DOD mulls restrictions on foreign IT workers

DOD mulls restrictions on foreign IT workers

A draft Defense Department proposal would remove many foreign nationals from IT jobs deemed sensitive.

The proposal, which could receive approval in 60 days, has been in the works for about two years, said a Defense spokesman who emphasized that it was not a 'knee-jerk reaction to Sept 11.'

If approved, foreign nationals in jobs involving sensitive but unclassified data would likely be moved to other positions.

'The IT business has become largely contractual, with programming and data work being farmed out to areas where there is cheap labor,' said Pete Nelson, Defense's deputy director for personnel security. 'If this trend does not simultaneously take into consideration security requirements, there would be reason for concern.'

The proposal is based on the April 2000 Insider Threat Mitigation Report, a set of recommendations by Defense security officials to reduce threats posed by employees'ranging from military service members and contract workers to civilian staff members and employees of other federal agencies.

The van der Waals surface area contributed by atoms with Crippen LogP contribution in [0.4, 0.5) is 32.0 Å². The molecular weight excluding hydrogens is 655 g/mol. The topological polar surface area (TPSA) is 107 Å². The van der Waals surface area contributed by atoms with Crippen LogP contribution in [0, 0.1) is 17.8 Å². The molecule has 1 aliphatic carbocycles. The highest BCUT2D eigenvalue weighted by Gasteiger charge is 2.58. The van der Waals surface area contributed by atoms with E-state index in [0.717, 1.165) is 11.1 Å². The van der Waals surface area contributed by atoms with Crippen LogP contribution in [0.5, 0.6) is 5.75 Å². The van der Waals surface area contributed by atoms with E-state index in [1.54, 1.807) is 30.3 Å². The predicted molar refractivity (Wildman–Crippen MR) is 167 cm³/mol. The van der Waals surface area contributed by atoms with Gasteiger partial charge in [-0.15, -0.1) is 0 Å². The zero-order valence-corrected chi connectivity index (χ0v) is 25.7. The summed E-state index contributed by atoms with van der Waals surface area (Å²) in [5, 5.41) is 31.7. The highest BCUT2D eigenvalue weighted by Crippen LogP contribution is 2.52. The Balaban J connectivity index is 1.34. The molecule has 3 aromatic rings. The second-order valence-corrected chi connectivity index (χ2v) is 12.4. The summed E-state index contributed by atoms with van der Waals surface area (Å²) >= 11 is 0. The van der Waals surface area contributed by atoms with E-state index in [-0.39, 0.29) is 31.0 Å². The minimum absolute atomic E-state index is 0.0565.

Inside threats

A Defense team found that DOD systems were particularly vulnerable to inside threats. The team cited a DOD inspector general's report that found that 87 percent of suspects in cases in which sensitive information was compromised were employees.

One recommendation calls for requiring a waiver, approved by the head of a Defense agency, before foreign nationals are given access to sensitive data. Another calls for enhanced layers of security and background checks for some foreign national employees.

'The threat to Defense information has never been greater,' the report said. 'As an example, the environment for espionage is particularly conducive to the collection and sale of technical weapons system information.'

After the report came out, the Navy surveyed its dependency on foreign IT workers. The result echoed the team's recommendations and the draft proposal before DOD.

The Navy backs the proposal requiring background investigations of all contractors and foreign nationals working in sensitive but unclassified IT positions.

Although Defense officials said the proposal was in the works before Sept. 11, the terrorist attacks may have sped up the process. Nelson acknowledged the proposal comes at a time when security measures are being enhanced across the nation.

'As we review our security requirements as a nation, we need to ensure all people with access to sensitive IT systems are cleared and properly vetted for the material to which they have access,' he said.

Nelson said DOD has not yet determined how many contractors would be affected by the proposal.

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